Sunday, July 3, 2011

Your SAP training program should learn from video-gaming!

Is your SAP training program working?  Probably NOT!

As a preface, I must say that I'm a huge fan of SAP.  It's one of the most wonderful systems ever devised and contributes greatly to the efficiency and profitability of businesses all over the world.  But at the same time, most people I know consider it one of the most difficult software programs to learn, let alone master.  Let me put it this way - you have a better chance of successfully hitting 100 straight drives on the fairway than you do mastering SAP.  Not good odds...

But why is that?  Why do companies spend hundreds of thousands of dollars trying to effectively train their workforces on a multi-million dollar system, only to fail?  The answer can be found in video games.

Most people don't realize that the video game industry brings in far more revenue each year than does the combined box office receipts of Hollywood.  There are all sorts of games - Madden Football, Halo, StarCraft, World of WarCraft - that are extremely difficult to master.  Yet people spend their own money to buy them and then go on to dedicate hundreds (if not thousands) of hours learning, studying, and blogging - all trying to get better.  You certainly don't see people going out of their way like this to learn SAP.

So what is the missing element?

It's actually two things: competition and a robust rewards system.  In all of these video games a person is rewarded for spending time and energy.  These rewards come in the form of (virtual) money, higher levels, better prizes, and a leg up on the competition.  Contrast this with an SAP training program that usually requires people to spend dozens of hours in front of a computer doing boring exercises with the ultimate reward of, possibly, a certificate.  Not much of an incentive.  It is hardly surprising then that most SAP training programs fail to provide much value because they offer little reward back to the student.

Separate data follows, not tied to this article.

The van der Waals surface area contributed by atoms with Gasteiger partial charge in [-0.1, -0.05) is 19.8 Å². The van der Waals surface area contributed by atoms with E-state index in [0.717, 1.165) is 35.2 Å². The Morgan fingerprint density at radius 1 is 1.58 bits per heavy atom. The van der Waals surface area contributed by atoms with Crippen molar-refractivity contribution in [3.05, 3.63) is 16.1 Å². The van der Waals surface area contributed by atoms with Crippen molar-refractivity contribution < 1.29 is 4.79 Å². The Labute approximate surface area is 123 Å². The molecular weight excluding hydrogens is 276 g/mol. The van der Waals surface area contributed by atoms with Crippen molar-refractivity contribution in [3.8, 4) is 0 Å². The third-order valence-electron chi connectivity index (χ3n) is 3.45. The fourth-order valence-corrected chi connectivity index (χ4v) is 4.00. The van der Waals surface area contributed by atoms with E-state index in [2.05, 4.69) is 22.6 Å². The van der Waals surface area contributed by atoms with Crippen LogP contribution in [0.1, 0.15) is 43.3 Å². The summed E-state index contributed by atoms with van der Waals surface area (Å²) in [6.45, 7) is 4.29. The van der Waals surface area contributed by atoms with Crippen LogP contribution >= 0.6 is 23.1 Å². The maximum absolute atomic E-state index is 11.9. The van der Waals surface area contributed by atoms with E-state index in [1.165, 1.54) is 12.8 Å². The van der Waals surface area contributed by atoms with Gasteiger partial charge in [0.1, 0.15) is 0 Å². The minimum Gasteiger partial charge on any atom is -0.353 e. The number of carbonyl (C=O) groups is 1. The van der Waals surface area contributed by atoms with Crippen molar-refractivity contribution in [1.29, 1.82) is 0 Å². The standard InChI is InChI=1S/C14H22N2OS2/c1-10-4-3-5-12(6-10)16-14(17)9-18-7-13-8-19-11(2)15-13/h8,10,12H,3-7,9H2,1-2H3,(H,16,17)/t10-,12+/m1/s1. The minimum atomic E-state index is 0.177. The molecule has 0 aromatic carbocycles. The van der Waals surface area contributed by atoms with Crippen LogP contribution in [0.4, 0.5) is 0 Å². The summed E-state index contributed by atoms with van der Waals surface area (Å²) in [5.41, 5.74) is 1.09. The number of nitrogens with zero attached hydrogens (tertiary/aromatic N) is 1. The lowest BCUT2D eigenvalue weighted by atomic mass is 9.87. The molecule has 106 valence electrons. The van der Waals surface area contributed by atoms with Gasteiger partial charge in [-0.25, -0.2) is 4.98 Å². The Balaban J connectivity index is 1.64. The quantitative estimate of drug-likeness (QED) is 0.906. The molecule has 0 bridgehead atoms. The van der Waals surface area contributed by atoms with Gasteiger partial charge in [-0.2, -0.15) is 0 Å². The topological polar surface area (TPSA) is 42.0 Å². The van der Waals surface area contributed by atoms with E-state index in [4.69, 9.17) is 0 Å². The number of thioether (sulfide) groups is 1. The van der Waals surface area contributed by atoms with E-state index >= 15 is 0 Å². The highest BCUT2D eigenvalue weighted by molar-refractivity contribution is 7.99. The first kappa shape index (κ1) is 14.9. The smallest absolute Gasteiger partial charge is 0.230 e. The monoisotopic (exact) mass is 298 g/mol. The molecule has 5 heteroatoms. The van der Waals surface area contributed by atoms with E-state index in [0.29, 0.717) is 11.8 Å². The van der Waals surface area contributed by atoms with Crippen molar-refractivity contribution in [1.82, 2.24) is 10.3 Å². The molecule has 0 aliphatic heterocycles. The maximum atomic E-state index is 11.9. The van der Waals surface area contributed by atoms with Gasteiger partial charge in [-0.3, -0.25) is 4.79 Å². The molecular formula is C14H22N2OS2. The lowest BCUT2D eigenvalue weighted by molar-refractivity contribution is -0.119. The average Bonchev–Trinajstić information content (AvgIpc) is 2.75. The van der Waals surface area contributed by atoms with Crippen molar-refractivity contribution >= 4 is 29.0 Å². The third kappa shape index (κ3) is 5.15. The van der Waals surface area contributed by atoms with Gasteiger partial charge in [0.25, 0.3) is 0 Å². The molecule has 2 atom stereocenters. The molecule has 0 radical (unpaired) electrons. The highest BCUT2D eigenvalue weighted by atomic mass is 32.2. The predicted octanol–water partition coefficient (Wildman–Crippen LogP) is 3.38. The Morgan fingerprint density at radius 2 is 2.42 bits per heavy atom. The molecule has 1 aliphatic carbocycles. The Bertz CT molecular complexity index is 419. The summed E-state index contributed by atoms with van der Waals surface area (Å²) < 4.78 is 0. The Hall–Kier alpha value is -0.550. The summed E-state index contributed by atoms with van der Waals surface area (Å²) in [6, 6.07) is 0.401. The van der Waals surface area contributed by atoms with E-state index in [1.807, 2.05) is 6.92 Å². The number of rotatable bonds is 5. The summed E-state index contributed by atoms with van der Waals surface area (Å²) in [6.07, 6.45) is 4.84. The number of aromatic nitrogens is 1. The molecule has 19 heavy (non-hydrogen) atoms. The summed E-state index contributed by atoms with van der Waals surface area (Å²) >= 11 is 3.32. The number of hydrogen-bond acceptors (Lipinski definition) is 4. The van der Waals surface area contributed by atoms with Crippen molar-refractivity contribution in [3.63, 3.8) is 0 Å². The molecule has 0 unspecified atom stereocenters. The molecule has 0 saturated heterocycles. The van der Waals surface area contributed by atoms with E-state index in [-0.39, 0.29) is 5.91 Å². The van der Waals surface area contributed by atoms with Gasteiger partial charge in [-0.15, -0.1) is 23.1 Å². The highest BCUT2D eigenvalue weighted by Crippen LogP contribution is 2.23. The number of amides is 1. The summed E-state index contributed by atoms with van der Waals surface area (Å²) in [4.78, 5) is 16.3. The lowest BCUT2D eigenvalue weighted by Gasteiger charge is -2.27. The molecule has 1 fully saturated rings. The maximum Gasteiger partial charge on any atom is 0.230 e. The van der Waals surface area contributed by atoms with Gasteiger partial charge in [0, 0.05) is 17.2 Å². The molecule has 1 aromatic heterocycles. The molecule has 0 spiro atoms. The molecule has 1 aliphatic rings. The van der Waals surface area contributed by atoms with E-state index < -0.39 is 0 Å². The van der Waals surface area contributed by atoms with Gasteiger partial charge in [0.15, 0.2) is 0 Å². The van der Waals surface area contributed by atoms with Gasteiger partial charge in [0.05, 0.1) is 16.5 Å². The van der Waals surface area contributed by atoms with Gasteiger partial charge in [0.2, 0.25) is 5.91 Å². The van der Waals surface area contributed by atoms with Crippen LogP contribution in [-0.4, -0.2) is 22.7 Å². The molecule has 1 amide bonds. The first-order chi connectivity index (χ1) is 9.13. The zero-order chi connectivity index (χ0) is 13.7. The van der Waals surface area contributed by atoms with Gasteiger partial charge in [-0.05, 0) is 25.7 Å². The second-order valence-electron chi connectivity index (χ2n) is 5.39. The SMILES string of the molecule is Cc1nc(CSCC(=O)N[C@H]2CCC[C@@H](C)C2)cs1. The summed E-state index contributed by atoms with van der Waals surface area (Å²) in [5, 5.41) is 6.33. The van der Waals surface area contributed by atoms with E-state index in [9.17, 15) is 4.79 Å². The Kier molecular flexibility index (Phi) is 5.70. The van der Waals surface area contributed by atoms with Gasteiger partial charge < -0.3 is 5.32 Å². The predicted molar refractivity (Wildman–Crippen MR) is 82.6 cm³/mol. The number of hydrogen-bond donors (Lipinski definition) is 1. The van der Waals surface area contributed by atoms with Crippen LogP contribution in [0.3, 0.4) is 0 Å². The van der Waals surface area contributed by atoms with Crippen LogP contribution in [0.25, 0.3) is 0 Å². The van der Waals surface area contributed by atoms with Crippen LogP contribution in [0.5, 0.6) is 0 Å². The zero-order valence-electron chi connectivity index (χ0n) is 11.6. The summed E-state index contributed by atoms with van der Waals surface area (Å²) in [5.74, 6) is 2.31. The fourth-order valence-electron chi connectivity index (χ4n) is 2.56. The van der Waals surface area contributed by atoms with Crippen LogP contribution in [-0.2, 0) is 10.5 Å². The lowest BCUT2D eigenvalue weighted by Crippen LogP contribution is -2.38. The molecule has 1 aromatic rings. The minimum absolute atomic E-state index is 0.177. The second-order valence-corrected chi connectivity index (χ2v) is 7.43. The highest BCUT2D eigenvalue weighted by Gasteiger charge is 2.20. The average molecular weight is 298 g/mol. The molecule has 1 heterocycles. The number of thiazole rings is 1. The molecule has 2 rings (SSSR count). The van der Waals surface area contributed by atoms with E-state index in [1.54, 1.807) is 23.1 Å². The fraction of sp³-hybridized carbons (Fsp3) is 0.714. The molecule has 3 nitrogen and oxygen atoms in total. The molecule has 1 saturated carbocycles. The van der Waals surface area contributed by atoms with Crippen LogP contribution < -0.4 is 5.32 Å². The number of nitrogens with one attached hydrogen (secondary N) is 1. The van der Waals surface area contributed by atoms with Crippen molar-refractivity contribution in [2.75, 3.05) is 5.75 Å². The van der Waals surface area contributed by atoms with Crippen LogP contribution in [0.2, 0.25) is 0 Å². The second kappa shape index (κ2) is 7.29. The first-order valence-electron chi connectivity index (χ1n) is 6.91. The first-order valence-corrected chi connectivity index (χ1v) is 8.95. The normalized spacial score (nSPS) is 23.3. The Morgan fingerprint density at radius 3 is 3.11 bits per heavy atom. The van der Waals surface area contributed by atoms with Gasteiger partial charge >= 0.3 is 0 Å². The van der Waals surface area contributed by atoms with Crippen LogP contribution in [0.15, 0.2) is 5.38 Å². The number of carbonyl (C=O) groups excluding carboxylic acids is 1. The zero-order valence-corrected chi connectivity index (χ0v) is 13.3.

So that's all interesting, but what do we do about it? 

The answer is to involve Human Resources in the creation of a reward system that is built into your training program and ultimately your job descriptions.  Use financial, organizational, and recognition rewards in your training programs.  Define levels such as beginning, intermediate, experienced, and advanced  such that when someone attains them (you have to be able to define and test for each increment), they are recognized.  In the past I have built cash bonuses, organizational recognition, and role progression into the jobs of people I send to training.  The better people get at using SAP, the better they are in their jobs and the more valuable they become to the company.  I've even restricted promotions to senior level roles until people achieved "experienced" levels of proficiency.

In almost every case, when I attach specific, tangible rewards to my SAP training programs, their effectiveness usually triples.  Oddly enough, employee satisfaction also trends up in a significant way.  As humans we are built to compete.  Video game companies recognize this (and profit from it) and so should your company!

1 comment:

  1. Soooo...does this mean that I can write off my WoW account as an "educational software" expense?